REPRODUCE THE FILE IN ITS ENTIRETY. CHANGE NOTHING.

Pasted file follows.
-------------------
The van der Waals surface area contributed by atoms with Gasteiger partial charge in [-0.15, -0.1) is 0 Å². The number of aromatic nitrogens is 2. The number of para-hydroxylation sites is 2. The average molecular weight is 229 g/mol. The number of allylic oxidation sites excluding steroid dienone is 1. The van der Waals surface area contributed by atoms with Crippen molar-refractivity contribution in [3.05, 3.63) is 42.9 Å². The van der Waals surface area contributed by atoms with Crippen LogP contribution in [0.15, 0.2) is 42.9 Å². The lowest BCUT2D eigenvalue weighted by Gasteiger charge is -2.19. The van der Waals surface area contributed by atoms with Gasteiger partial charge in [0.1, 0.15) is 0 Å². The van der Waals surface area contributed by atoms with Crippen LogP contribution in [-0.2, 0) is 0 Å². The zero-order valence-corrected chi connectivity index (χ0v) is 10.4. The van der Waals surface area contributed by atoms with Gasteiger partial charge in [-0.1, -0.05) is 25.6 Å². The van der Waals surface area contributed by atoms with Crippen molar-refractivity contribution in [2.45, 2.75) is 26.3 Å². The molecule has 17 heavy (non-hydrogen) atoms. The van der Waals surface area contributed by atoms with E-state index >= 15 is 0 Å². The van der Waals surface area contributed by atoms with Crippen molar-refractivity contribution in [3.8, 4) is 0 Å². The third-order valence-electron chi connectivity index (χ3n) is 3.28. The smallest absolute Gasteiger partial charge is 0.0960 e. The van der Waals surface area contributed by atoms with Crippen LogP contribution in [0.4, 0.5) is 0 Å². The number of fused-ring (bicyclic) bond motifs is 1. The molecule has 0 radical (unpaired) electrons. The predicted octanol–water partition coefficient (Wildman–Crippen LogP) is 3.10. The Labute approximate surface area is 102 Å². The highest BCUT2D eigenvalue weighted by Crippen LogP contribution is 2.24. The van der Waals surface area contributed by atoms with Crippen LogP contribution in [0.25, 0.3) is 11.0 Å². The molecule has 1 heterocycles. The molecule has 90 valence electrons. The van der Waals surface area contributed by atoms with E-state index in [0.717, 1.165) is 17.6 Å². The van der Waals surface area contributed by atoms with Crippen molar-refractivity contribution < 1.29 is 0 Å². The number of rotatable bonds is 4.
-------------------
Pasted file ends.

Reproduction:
The van der Waals surface area contributed by atoms with Gasteiger partial charge in [-0.15, -0.1) is 0 Å². The number of aromatic nitrogens is 2. The number of para-hydroxylation sites is 2. The average molecular weight is 229 g/mol. The number of allylic oxidation sites excluding steroid dienone is 1. The van der Waals surface area contributed by atoms with Crippen molar-refractivity contribution in [3.05, 3.63) is 42.9 Å². The van der Waals surface area contributed by atoms with Crippen LogP contribution in [0.15, 0.2) is 42.9 Å². The lowest BCUT2D eigenvalue weighted by Gasteiger charge is -2.19. The van der Waals surface area contributed by atoms with Gasteiger partial charge in [0.1, 0.15) is 0 Å². The van der Waals surface area contributed by atoms with Crippen LogP contribution in [-0.2, 0) is 0 Å². The zero-order valence-corrected chi connectivity index (χ0v) is 10.4. The van der Waals surface area contributed by atoms with Gasteiger partial charge in [-0.1, -0.05) is 25.6 Å². The van der Waals surface area contributed by atoms with Crippen molar-refractivity contribution in [2.45, 2.75) is 26.3 Å². The molecule has 17 heavy (non-hydrogen) atoms. The van der Waals surface area contributed by atoms with E-state index >= 15 is 0 Å². The van der Waals surface area contributed by atoms with Crippen molar-refractivity contribution in [3.8, 4) is 0 Å². The third-order valence-electron chi connectivity index (χ3n) is 3.28. The smallest absolute Gasteiger partial charge is 0.0960 e. The van der Waals surface area contributed by atoms with Crippen LogP contribution in [0.4, 0.5) is 0 Å². The number of fused-ring (bicyclic) bond motifs is 1. The molecule has 0 radical (unpaired) electrons. The predicted octanol–water partition coefficient (Wildman–Crippen LogP) is 3.10. The Labute approximate surface area is 102 Å². The highest BCUT2D eigenvalue weighted by Crippen LogP contribution is 2.24. The van der Waals surface area contributed by atoms with Crippen LogP contribution in [0.25, 0.3) is 11.0 Å². The molecule has 1 heterocycles. The molecule has 90 valence electrons. The van der Waals surface area contributed by atoms with E-state index in [0.717, 1.165) is 17.6 Å². The van der Waals surface area contributed by atoms with Crippen molar-refractivity contribution < 1.29 is 0 Å². The number of rotatable bonds is 4.